Personality assessment and ethnicity : a New Zealand study : a thesis presented in partial fulfilment of the requirements for the degree of Master of Arts in Psychology at Massey University, Palmerston North, New Zealand.

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Ethnic status is one of the most protected demographic groups in terms of test bias and discrimination in personnel selection, as such bias breaches many laws, morals, and ethical procedures. To date there has only been two published studies that have used New Zealand relevant ethnic groups when analysing whether personality measures used in pre-employment settings exhibit different mean scores. The present thesis performed a systematic evaluation on the impact of ethnicity on personality traits. The study examined the impact of ethnicity on NZ Army Officer applicant personality assessment scores measured by the EPQ-R and GPP-I. Four ethnic groups (NZ Europeans, Mâori, Pasifika, and Asian) were analysed for mean trait score differences among ethnic groups, the stability of these differences across different personality inventories and models, the variance of personality traits, the impact of ethnicity on age and gender relationships with personality traits, and how these differences were related to employment selection outcomes. The analyses revealed that ethnicity did have some impact on mean personality assessment scores used in the study. However, these were mostly small differences among ethnic groups. In addition, most of these differences found on the EPQ-R and the GPP-I were not consistent across inventories and models. There were no significant variance differences found on personality traits among ethnic groups. While initial analysis suggested that ethnicity did not influence the relationship between age and gender on personality assessment, further examination suggested that the relationship between gender and personality was impacted on by ethnicity. There were reassuring results found for New Zealand psychologists and HR specialists, as only two of the twelve traits analysed showed moderate differences on traits that were related to selection outcomes. However, for the NZ Army OSB selection process the findings in the present study indicate that the Lie scale on the EPQ-R and the Vigor trait on the GPP-I may need to be interpreted with caution for Asian and Pasifika groups. These results are discussed in terms of implications for personality theory, measurement, and the direction of future research.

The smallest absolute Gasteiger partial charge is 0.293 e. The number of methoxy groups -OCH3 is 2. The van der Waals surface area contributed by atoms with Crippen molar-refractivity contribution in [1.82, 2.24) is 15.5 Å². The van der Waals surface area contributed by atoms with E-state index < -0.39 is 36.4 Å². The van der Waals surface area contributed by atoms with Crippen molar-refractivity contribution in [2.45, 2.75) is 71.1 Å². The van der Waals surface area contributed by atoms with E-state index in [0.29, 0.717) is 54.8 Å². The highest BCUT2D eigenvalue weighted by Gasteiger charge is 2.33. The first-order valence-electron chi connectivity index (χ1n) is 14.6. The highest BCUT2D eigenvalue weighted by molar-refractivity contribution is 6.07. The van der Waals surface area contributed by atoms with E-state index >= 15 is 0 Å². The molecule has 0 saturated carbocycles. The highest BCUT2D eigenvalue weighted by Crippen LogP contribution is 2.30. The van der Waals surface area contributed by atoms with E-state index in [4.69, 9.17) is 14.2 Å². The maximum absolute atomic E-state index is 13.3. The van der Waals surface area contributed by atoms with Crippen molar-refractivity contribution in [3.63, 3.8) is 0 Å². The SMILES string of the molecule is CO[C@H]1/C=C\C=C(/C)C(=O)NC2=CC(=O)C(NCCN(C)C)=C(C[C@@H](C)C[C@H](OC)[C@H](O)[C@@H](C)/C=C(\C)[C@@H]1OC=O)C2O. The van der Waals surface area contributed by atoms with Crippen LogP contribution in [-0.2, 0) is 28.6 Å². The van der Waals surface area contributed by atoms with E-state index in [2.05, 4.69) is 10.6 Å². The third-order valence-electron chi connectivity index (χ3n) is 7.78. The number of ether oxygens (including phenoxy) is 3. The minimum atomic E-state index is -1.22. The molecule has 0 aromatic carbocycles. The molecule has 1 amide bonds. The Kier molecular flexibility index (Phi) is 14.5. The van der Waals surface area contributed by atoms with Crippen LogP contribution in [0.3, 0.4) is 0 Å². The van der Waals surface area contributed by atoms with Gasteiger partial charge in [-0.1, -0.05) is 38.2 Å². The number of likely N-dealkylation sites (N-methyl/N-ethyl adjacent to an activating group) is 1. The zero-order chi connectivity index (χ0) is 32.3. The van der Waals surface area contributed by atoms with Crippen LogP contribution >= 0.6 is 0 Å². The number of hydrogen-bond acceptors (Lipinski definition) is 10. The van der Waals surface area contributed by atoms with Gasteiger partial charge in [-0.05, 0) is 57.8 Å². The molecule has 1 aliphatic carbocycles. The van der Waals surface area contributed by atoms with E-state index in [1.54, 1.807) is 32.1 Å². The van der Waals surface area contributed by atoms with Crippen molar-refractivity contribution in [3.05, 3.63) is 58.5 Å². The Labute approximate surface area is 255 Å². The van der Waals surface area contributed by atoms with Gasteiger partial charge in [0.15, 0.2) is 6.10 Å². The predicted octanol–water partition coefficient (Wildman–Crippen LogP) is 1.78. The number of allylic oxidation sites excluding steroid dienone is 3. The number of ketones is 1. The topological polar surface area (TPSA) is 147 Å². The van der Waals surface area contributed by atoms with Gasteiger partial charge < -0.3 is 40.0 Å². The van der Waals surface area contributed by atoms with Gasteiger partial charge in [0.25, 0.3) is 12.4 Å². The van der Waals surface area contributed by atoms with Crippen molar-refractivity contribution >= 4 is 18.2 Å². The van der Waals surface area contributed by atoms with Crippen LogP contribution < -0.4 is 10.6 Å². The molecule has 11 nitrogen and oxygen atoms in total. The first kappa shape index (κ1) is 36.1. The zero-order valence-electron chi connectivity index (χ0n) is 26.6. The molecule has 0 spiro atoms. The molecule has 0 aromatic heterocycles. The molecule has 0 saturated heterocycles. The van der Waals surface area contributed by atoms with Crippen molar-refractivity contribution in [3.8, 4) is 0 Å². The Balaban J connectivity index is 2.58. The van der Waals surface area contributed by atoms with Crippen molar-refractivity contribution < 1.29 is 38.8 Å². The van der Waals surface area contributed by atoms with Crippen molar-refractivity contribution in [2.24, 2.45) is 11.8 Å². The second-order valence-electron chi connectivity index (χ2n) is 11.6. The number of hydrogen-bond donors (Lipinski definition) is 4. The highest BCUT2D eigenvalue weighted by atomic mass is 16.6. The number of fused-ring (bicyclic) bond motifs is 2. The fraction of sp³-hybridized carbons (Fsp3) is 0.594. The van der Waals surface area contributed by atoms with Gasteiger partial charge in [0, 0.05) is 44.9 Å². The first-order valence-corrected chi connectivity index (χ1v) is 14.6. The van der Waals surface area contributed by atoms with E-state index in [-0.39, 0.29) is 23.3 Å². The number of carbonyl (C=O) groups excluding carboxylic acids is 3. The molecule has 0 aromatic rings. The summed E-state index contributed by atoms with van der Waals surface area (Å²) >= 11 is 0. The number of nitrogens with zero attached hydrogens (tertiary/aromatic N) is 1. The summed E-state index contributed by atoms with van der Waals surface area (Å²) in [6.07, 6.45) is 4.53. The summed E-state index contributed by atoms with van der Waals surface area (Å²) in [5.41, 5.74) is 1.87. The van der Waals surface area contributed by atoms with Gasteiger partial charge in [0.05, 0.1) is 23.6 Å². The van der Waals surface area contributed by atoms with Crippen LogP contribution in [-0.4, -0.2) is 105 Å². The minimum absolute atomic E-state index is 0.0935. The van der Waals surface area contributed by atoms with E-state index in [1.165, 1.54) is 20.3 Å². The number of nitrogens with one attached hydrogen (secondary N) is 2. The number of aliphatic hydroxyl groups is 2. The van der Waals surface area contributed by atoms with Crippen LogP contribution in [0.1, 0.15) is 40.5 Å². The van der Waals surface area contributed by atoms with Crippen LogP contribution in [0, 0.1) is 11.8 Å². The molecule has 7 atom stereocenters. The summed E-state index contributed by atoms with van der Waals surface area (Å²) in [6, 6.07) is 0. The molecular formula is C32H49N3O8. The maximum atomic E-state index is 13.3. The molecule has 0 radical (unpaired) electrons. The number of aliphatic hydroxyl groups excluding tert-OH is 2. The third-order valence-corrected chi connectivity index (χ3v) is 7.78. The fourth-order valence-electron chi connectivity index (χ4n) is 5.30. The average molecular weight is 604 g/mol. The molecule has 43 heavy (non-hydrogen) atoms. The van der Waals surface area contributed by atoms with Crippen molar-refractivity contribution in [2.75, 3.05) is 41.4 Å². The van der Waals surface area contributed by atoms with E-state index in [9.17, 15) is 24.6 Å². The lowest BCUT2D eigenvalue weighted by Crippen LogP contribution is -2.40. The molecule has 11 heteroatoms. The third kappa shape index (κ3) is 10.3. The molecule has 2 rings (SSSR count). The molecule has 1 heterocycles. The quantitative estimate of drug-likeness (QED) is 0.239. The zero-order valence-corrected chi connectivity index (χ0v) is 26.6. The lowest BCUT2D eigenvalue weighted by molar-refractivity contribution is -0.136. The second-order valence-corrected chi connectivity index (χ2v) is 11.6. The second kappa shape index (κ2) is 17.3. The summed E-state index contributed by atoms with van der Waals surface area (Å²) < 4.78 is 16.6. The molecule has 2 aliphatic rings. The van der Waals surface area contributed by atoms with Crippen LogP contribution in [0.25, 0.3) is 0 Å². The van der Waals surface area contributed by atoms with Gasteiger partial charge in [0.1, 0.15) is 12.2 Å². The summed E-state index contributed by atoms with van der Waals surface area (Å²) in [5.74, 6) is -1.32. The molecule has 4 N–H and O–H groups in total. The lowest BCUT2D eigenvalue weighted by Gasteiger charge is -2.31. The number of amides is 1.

Personality assessment, New Zealand, Eysenck Personality Questionnaire-Revised (EPQ-R), EPQ-R, Gordon Personal Profile - Inventory, GPP-I, Ethnic status, Ethnicity